3-Administrative Justice by C. J. Hamson
Professor of Comparative Law in the University of Cambridge and Fellow of Trinity College
(The recorded broadcast of March 9)
A further lecture in this series will be given in April by Andre Bertrand , Professeur des Facultcs de Droit et Directeur des Etudes de 1'Ecote Nationale d' Ad ministration
Quartet No. 5
Molto lento-Allegro molto;
Lento espressivo; Allegro played by the Aeolian String Quartet: Sydney Humphreys (violin)
Trevor Williams (violin)
Watson Forbes (viola)
John Moore (cello)
Illustrated talk by Denis Stevens
The speaker talks about a fourteenth-century manuscript, containing anonymous settings of Sanctus and Agnus Dei, which turned up unexpectedly in the Public Record Office. The music is sung by members of the Deller Consort. (The recorded broadcast of Sept. 18)
Second of three programmes
Talk by A. Clark Smith
David Hume began his challenge to religion by questioning the arguments that were used in the eighteenth century to prove the existence of God. He does not deny the existence of God, but shows that the arguments for his existence are invalid. Mr. Clark Smith examines the Dialogues, The Natural History of Religion, and other studies, showing how Hume makes his case against religion-a case that has never been finally answered.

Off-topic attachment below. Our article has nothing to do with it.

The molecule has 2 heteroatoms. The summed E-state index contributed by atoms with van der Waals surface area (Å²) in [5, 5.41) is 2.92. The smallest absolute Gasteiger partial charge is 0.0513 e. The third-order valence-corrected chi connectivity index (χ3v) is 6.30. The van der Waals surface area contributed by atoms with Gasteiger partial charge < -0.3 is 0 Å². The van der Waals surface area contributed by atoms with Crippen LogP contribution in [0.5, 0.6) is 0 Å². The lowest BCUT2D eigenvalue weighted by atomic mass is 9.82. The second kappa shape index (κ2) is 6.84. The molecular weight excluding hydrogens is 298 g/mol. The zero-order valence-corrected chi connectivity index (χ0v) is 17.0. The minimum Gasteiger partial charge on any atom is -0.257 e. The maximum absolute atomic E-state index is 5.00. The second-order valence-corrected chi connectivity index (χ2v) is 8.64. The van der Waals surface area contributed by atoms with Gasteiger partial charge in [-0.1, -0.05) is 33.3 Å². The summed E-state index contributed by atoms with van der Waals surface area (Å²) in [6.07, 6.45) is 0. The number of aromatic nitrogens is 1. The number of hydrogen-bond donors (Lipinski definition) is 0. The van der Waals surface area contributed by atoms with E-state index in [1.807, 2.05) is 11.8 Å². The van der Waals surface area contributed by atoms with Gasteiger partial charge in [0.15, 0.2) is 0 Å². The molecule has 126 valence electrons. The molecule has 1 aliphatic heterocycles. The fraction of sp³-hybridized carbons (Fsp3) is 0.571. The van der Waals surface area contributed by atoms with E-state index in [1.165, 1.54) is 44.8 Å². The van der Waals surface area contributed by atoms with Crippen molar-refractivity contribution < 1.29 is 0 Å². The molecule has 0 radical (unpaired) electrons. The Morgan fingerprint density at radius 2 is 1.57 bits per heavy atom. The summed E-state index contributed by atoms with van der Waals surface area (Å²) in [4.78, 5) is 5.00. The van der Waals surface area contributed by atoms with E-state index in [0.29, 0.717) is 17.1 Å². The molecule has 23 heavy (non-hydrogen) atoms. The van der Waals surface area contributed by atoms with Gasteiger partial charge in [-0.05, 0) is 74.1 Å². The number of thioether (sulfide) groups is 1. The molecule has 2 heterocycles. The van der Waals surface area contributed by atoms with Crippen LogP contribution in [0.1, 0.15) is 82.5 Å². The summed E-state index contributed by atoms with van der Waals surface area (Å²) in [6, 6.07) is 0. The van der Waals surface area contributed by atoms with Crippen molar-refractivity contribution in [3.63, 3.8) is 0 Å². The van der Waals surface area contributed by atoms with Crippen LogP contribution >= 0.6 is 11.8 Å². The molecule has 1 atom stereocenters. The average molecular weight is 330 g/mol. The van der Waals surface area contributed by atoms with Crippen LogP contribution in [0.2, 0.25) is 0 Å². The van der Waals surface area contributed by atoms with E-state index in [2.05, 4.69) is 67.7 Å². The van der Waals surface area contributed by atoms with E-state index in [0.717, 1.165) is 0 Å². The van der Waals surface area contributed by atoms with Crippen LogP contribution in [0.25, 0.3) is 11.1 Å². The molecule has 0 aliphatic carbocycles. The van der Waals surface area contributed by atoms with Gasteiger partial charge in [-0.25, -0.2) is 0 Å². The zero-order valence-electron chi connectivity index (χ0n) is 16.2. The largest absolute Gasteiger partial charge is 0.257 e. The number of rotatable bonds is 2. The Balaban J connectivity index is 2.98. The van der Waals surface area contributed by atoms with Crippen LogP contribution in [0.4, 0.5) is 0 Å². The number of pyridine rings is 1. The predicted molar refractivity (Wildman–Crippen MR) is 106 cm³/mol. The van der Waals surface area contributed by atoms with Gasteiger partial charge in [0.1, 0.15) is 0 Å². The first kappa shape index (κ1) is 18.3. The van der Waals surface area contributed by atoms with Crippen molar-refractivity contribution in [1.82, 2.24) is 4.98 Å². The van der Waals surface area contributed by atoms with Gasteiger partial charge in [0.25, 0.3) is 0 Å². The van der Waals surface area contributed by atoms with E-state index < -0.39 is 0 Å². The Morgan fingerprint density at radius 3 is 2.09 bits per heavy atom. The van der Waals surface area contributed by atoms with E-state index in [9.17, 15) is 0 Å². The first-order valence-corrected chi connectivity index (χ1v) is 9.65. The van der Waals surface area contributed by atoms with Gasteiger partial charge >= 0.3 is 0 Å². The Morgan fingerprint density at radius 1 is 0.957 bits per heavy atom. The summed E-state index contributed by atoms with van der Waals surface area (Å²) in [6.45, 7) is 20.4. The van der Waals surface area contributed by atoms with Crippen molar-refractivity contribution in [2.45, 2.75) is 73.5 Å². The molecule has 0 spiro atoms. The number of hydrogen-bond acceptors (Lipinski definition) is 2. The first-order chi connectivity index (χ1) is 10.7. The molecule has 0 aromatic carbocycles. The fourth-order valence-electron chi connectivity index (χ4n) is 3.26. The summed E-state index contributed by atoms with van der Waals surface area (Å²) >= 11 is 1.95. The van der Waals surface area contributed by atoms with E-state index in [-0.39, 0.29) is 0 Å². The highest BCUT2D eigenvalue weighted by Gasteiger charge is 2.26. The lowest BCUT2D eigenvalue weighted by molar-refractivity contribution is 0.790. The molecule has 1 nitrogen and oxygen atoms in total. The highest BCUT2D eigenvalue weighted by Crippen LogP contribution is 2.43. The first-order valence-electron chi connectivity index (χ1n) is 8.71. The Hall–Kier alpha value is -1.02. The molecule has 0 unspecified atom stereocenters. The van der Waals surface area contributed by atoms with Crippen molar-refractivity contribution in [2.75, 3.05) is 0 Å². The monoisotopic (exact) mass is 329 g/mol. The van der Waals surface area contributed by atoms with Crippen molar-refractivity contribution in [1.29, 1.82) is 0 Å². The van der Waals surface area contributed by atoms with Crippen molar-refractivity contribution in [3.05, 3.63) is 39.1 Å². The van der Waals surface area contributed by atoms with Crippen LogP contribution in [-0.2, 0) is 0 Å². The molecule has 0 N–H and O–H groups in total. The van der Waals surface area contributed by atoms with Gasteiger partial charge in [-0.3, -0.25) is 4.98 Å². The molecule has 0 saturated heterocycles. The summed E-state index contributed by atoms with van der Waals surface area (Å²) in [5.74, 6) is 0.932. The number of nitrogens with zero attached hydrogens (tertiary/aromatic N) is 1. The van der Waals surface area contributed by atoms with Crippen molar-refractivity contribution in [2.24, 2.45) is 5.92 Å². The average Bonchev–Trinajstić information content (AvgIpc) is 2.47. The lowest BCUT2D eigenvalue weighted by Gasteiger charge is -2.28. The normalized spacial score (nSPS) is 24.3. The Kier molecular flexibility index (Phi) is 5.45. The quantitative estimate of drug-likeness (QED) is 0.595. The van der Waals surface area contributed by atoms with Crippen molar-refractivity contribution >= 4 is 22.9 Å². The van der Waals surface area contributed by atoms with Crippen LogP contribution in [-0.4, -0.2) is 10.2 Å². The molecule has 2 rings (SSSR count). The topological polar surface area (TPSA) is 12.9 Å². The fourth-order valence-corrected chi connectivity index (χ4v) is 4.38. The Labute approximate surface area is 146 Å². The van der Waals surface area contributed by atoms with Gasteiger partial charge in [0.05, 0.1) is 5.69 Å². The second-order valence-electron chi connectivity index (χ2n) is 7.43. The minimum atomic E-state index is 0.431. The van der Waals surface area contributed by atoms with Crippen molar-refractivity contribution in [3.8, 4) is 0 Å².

Talk by Sybil Wingate
The writer today has abandoned the public themes of the thirties in favour of the private theme, of which the Victorians were the great masters. The speaker believes there is a danger that instead of making a critical use of the past we shall merely furnish a certain number of ivory towers with the fashionable Victorian mahogany.
V. Sackville-West speaks about the writing of Orlando, the book in which Virginia Woolf was inspired by her own conception of the Sackville family, of Knole their family home, and of Miss Sackville-West herself. In the course of her talk Miss Sackville-West reads a passage from Orlando which does not appear in the printed version.
(The recorded broadcast of Jan. 8)
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